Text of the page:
# SSA Triangle Calculator

Welcome to our solve **SSA triangle calculator**, where you'll be able to **solve SSA (side-side-angle) problems** using the sine laws. This tool is also an **ambiguous triangle calculator**, as you can use it to solve the SSA ambiguity.

If you were searching for how to solve SSA triangles, you're in the right place! With this calculator, you can:

- Check if a triangle can
**exist**; - Check for SSA triangle
**congruence**; and - Know the
**ambiguous case**of your triangle (if it applies).

## SSA triangle formula

This SSA triangle calculator uses the following formula:

where the sides $a$, $b$, and $c$, and the angles $\alpha$, $\beta$, and $\gamma$ correspond to the shown in the following image:

The previous formulas correspond to the **law of sines**, and you can use them to solve SSA triangle problems.

## Example: How to solve an A = 46 a = 31 b = 27 triangle?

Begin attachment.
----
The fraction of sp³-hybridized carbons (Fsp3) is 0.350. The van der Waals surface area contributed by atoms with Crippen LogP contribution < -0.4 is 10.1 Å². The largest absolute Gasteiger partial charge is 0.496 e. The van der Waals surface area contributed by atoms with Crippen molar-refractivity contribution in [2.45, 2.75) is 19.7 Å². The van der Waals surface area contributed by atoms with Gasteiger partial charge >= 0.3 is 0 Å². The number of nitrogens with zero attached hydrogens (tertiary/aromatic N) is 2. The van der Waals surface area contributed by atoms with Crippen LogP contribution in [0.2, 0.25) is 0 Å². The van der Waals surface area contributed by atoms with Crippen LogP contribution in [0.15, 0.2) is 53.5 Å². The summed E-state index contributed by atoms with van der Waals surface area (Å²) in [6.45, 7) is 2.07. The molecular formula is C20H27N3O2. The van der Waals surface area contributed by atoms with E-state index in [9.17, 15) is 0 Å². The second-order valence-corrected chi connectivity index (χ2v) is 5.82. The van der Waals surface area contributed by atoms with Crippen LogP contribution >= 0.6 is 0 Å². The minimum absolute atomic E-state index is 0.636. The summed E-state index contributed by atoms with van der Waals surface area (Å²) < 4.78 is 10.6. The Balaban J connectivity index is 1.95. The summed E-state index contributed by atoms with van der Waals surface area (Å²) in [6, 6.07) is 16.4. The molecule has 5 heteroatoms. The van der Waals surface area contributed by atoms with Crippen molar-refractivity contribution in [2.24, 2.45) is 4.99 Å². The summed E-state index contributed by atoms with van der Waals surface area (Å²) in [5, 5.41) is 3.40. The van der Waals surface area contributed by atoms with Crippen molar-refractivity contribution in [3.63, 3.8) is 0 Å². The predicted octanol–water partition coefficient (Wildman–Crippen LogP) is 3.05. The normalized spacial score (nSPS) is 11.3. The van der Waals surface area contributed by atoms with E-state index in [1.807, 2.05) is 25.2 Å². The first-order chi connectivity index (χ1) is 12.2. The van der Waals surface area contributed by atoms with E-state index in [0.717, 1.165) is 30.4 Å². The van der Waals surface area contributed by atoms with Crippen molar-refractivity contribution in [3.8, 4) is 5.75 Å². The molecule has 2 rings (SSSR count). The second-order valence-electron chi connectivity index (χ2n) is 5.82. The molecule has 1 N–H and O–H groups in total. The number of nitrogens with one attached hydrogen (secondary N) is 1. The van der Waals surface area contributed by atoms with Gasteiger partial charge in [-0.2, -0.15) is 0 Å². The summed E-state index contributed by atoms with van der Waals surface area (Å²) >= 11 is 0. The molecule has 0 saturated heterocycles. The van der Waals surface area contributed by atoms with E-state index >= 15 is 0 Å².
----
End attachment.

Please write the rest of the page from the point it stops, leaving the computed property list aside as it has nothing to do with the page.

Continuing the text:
To solve a triangle of A = 46 a = 31 b = 27:

- In the
**solve SSA triangle calculator**, select**a / sin(α) = b / sin(β)**as the formula to use. - Input the following values in the calculator:
**Side a**: 31;**Side b**: 27; and**Angle α**: 46°.

- That's it! The unknown angle equals
**38.794°**and this SSA triangle has congruence and**only one possible solution**.

## Other similar calculator

Apart from this ambiguous triangle calculator, these other tools can be interesting to you:

## FAQ

### Can SSA prove triangles are congruent?

No, an **SSA triangle cannot prove a triangle is congruent**. To check if an SSA triangle is congruent, **you'll need a more detailed analysis** or, even better, use our SSA triangle calculator.

### How do I solve an SSA triangle?

To solve an SSA triangle:

- See if the info corresponds to
**two sides and an angle not in between them**. If that's the case, you may have two possible answers. - Find the value of the
**unknown angle**using sine law. **Subtract**the previous angle**from 180°**to find the possible second angle.**Add**the new angle to the originally known angle you were given at the beginning of the problem.- If their sum is less than 180°, you have
**two valid answers**. - If their sum is higher than 180°, the
**second angle is not valid**.

- If their sum is less than 180°, you have